“I’ve always looked at vegetables as mains,” says McKinnon. Her vegan hazelnut potato gratin is featured in her latest cookbook, Tenderheart: A Cookbook About Vegetables and Unbreakable Family Bonds. “Hazelnuts have an intensely earthy flavor,” she says. She uses them to make a cream that she layers with the sliced tubers. Alternatively, a butternut squash lasagna replaces pasta with vegetables for another hearty centerpiece dish.
“I’m a big fan of stuffing vegetables and rolling leaves, as people will find,” says Nik Sharma. He shares a recipe for a roasted whole head of cauliflower and sugar pie pumpkins filled with chana masala. The chickpeas are cooked in a sauce made from onions, tomato paste, and spices. It’s a Thanksgiving surprise when cut open over a bed of black, forbidden rice.
Chana Masala Pumpkin Pots
Orange and black! Visually, everything about this dish screams Halloween to me and I even considered carving these little pumpkin pots into jack-o’-lanterns. In this recipe, roasted sugar pie pumpkins are filled with chana masala and then served over a bed of warm forbidden rice. For Thanksgiving or any fall dinner, this makes a delicious and seasonally spectacular entrée.
Ingredients and Instructions
To prepare the chana masala, in a large saucepan or Dutch oven, warm 2 Tbsp extra-virgin olive oil or ghee over medium-high heat. Add 2 large yellow or white onions, thinly sliced, and sauté until they turn translucent, 4 to 7 minutes. Add 2 garlic cloves, minced; 1 Tbsp peeled and grated fresh ginger; 1 tsp garam masala, homemade (page 341) or store-bought; 1 tsp whole cumin seeds; and ½ tsp ground turmeric and cook until fragrant, 30 to 45 seconds. Add ¼ cup [60 g] tomato paste and cook until the tomato paste starts to brown, 2 to 3 minutes, lowering the heat as necessary to avoid scorching. Fold in two 14 oz [400 g] cans chickpeas, rinsed and drained, and 1 cup [240 ml] water and heat until the chickpeas are warmed through.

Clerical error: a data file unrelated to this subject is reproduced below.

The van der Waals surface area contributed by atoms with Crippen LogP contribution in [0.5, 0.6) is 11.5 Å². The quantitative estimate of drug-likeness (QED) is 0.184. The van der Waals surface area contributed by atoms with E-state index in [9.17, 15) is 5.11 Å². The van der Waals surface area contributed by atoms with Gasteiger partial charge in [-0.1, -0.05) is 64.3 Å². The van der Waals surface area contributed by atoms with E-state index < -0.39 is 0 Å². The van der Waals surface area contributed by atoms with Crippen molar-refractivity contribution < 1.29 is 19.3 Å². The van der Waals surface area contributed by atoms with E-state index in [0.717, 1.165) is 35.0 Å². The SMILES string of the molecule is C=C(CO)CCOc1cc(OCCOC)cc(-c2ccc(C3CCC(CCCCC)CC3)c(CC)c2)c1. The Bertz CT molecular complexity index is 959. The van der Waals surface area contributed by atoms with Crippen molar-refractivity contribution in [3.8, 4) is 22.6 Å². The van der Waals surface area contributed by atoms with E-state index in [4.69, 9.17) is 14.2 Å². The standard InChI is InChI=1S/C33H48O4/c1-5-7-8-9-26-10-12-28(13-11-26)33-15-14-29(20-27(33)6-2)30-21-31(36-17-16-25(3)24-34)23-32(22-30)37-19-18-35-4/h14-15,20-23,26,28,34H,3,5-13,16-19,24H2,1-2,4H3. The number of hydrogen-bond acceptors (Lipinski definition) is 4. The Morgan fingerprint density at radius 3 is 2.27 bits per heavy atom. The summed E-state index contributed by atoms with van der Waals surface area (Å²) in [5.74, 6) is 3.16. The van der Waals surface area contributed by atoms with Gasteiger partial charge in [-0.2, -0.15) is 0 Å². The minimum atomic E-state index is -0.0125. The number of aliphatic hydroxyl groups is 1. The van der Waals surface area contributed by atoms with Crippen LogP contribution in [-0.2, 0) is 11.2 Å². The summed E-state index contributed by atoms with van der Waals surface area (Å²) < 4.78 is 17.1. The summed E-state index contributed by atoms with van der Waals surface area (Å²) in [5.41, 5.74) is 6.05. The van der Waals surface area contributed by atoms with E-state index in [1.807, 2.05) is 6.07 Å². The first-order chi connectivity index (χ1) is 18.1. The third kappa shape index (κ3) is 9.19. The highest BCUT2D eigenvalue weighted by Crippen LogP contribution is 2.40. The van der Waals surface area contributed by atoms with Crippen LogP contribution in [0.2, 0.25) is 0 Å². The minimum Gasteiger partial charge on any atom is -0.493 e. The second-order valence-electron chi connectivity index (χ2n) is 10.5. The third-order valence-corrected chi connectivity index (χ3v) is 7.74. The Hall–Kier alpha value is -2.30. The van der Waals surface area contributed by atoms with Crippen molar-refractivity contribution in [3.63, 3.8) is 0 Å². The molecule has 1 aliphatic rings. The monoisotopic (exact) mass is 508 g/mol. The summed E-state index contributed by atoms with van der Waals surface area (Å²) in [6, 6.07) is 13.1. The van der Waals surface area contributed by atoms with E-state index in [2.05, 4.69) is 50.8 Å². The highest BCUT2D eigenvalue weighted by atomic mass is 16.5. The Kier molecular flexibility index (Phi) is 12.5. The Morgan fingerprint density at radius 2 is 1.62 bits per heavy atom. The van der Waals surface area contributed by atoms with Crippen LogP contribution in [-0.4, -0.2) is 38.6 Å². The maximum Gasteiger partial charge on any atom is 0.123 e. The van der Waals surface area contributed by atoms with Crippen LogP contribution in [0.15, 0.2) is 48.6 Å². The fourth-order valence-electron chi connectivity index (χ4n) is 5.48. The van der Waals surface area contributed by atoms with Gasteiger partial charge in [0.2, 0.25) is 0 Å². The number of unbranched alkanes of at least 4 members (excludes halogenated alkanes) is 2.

Using an immersion blender, pulse for a few seconds to break up some of the chickpeas. This will help thicken the liquid. Don’t overdo this, but if you end up making it too thick, stir in ½ cup [120 ml] water. Stir in 1 Tbsp lemon juice and scrape the bottom of the pot to incorporate any browned bits that remain. Taste and season with fine sea salt.
Preheat the oven to 400°F [200°C]. Cut about 1 in [2.5 cm] of the top of 2 small sugar pie pumpkins (each about 2 lb [910 g]) to form a lid. Core and remove the seeds (see Roasted Pumpkin Seeds, page 187) and stringy materials (freeze and use to make vegetable stock, page 337). Brush the inside of the pumpkin and the tops with 2 Tbsp extra-virgin olive oil and sprinkle with fine sea salt. Place the pumpkins and their lids, cut side up, on a rimmed baking sheet or roasting pan and roast until the flesh is tender and easily pierced by a skewer or fork and golden brown, 40 to 50 minutes. Remove from the oven.
While the pumpkins roast, cook the rice. In a medium saucepan, bring 1 cup [100 g] black or forbidden rice, rinsed and drained; 2½ cups [600 ml] water; and fine sea salt to a boil over medium-high heat. Turn down the heat to low and simmer, covered, until all the water is absorbed and the grains are tender, 40 to 50 minutes. Remove from the heat and let rest, covered, for 15 minutes.
To serve, transfer the rice to a serving plate. Carefully transfer the pumpkins on top of the rice (be careful, they will be very delicate once roasted and can easily collapse; a sturdy slotted fish spatula will be your friend here). Divide the chana masala between the two pumpkins. Garnish the chana masala with a few sprigs of cilantro and 2 scallions, both white and green parts, thinly sliced. Top the rice with 2 Tbsp toasted salted pumpkin seeds.
Serve immediately with a carving knife and a large serving spoon. Leftovers can be stored in an airtight container in the refrigerator for up to 3 days
Veg-Table: Recipes, Techniques + Plant Science for Big Flavored, Vegetable-Focused Meals by Nik Sharma. © 2023. Published by Chronicle Books. Photographs © Nik Sharma.
McKinnon suggests a salad with fruit to cut through the richness of the holiday meal. Sharma imagines a radish salad, with a floral dressing being the star of the dish.